• metisophia Ogden, UT
    March 10, 2013 4:37 p.m.

    Dayton's remarks are certainly interesting. She seems to acknowledge that students are naturally at different places in skill and understanding while at the same time wanting schools to be graded and teachers to be rated on how well the students are doing.

    Then, she is part of the forces who deny proper funding to our public schools so that teachers could have all of the tools -- including smaller class sizes and extra academic support -- that are needed to accomplish the goal of helping our children learn and progress.

    The doublespeak is making my head spin.

  • Western Rover Herriman, UT
    March 10, 2013 3:17 p.m.

    teachermom6, why are these kids being moved up to the next grade if they still have material unmastered? Why does there seem to be a stigma against holding students back when they would benefit from repeating a year?

    I attended a private school from about 6 to 14 years old that didn't have numbered grades. You could be one level in math, and a different level in English, and that was not considered unusual, much less stigmatized. Of course, that was long before Common Core, so I don't know how they do it today....

  • formersaltlaker Clearfield, UT
    March 10, 2013 2:17 p.m.

    What some commenters do not realize is that while being home with Mom is ideal, these days it doesn't happen as much as it used to. Many people in the Legislature see things only from their own perspective. In many families both parents must work. If a child can not be cared for at home, they should be in a place where they can be taught, not just sat in front of a tv. My mother was a stay at home Mom decades ago; we qualified for Head Start, and the summer before I started kindergarten I attended. I was ready for school that fall, academically and socially. I was not being indoctrinated, I was being taught. There is a difference.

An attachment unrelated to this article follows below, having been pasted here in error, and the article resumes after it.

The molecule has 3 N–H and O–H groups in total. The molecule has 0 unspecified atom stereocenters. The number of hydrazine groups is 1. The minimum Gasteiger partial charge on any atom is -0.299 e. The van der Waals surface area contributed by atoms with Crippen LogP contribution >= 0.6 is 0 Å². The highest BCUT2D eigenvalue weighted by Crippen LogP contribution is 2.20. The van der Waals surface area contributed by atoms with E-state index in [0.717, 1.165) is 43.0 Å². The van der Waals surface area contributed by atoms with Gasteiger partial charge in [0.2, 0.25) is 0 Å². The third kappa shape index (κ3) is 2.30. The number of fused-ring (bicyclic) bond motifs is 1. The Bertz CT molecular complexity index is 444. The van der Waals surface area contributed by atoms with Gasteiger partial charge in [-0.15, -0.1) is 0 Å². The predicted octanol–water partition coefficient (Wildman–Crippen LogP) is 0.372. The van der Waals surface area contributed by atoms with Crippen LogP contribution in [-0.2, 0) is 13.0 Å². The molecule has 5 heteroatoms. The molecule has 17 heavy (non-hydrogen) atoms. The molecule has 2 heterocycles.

All this news means to me is that, in the guise of protecting children, some Utahns are fine with letting some kids fall by the wayside. I grew up here, but I think many Utahns really do not care about children or families, beyond their own. Those who will be caring for us in the nursing home are children now. We should want the best for all kids.

  • Moabmom Moab, UT
    March 10, 2013 1:46 p.m.

    I'm glad this didn't pass. Young children belong in the home with their family. Was encouraged to see that maybe some of our legislators did their homework and figured out that the long term results aren't what they are purported to be. After 5 decades of the head start program, the Dept of Health and Human Services finally did an extensive report on HS and found that Among the findings, the report states: “Looking across the full study period, from the beginning of Head Start through third grade, the evidence is clear that access to Head Start improved children’s preschool outcomes across developmental domains, but had few impacts on children in kindergarten through third grade… ". The interesting thing about this report is that it did not prove favorable for those who want earlier and earlier control and influence over our children, And the Obama administration did it's best to hide the report from the public and the news cycle by releasing it late on the Friday before Christmas.

  • one old man Ogden, UT
    March 10, 2013 11:19 a.m.

    We certainly cannot be funding any programs that might someday produce better educated voters, can we?

    If we do, the GOP would certainly be in big trouble.